Welcome to "Rave On," a new Page Turner series that asks feminist writers, artists, musicians, activists, leaders, and scholars to talk about a book that completely rocked their world. Our series kicks off with writer Jennifer Baumgardner, who raves about The Girls Who Went Away: The Hidden History of Women Who Surrendered Children for Adoption in the Decades Before Roe v. Wade, by Ann Fessler. Read on for more!
I've mentioned before that my family is Puerto Rican, and while that is something I take immense pride in, I never really fully grasped the incredible history Puerto Rico has as primarily a possession of one world leading country or another. Recently, in my quest to find out more about this place (and to find people more exciting than Ricky Martin or Jennifer Lopez that created Puerto Rico's legacy) I didn't have to look much further than the first independence revolution of the 1860s. It was there I found a brazen revolutionary, Mariana Bracetti, who was integral to Puerto Rico's revolt and first attempts to proclaim itself as an independent republic. Read more after the jump!
Bitch Popaganda: It's like The View, except we don't get paid.
Hey there, audiophiles! Time for another episode of Bitch Popaganda! Tune in to hear Kjerstin, Annalee, and Kelsey discuss women and confessional journalism, Sarah Palin's resignation, and Beth Ditto's new clothing line. You can stream the podcast right here, or download it and listen on-the-go!
Jump to check out links to the articles we discussed in this podcast and leave us your feedback!
This week's featured mom blog, Hijas Americanas, is written by another mom whose family is crafted by adoption. It's also a blog that didn't start out as a mom blog, but as Rosie Molinary's life opened up for her son to enter into it, her blog morphed as well.
Beauty company and science scholarship provider L'Oreal surveyed 1,000 Americans this spring and asked them to name a single female scientist. The result was an EPIC FAIL! While 97 percent of respondents believed that women could make significant contributions to science (personal aside: terrible three percent, you're probably that uncle everyone hates. I hope you choke on your sandwich.) 65 percent could not name a sole woman in science.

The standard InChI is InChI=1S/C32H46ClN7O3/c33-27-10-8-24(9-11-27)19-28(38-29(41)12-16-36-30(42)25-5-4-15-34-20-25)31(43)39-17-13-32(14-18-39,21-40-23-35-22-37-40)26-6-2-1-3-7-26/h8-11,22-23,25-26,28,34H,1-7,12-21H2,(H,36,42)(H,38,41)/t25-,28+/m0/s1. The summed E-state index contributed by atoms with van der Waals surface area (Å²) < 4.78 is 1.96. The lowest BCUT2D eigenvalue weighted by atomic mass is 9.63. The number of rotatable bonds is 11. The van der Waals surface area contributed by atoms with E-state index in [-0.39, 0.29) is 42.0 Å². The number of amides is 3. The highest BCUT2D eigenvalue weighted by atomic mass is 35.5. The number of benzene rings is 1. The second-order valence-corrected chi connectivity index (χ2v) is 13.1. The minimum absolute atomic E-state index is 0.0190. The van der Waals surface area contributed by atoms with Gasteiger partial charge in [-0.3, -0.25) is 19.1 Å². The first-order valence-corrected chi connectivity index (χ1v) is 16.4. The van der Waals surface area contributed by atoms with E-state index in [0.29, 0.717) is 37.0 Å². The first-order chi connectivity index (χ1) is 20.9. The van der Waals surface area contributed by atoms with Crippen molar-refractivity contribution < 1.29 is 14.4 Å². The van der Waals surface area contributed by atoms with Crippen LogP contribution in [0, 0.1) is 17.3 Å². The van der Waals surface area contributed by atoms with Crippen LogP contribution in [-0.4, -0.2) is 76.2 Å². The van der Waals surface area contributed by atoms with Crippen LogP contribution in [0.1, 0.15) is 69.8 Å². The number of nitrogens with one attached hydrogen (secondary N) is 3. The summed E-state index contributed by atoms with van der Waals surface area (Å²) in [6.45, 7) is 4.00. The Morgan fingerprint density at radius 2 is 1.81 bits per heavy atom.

This is troubling, because while the number of women earning science and engineering degrees has risen to 43 percent of total students (nerdy graphs here), apparently Americans still don't know female scientists are out there workin' hard.
Keep reading to learn more!
As you may have seen in Nicole J. Georges' tributes to gay animals, we are learning that gender in the animal kingdom is just as fluid for cats, dogs, giraffes, birds, and monkeys as it is for us humans. Why is it, then, that we still encourage animals (humans included) to conform to antiquated gender roles? Some members of the animal kingdom have had enough of this, like this doggeh who is sick of being dressed like a princess:
And this kitteh is having the opposite problem. Poor lil' guy just wants to dress like a princess!
Here is yet another member of the animal kingdom who is choosing to express her nontraditional gender.
Margaret Cho explores body image and self-love in her new television series Drop Dead Diva. I recently watched the pilot episode and spoke to Cho about her involvement in the show. The first person to be cast, Cho believes DDD has the opportunity to reach a diverse audience with the message that fat women's beauty is not just internal.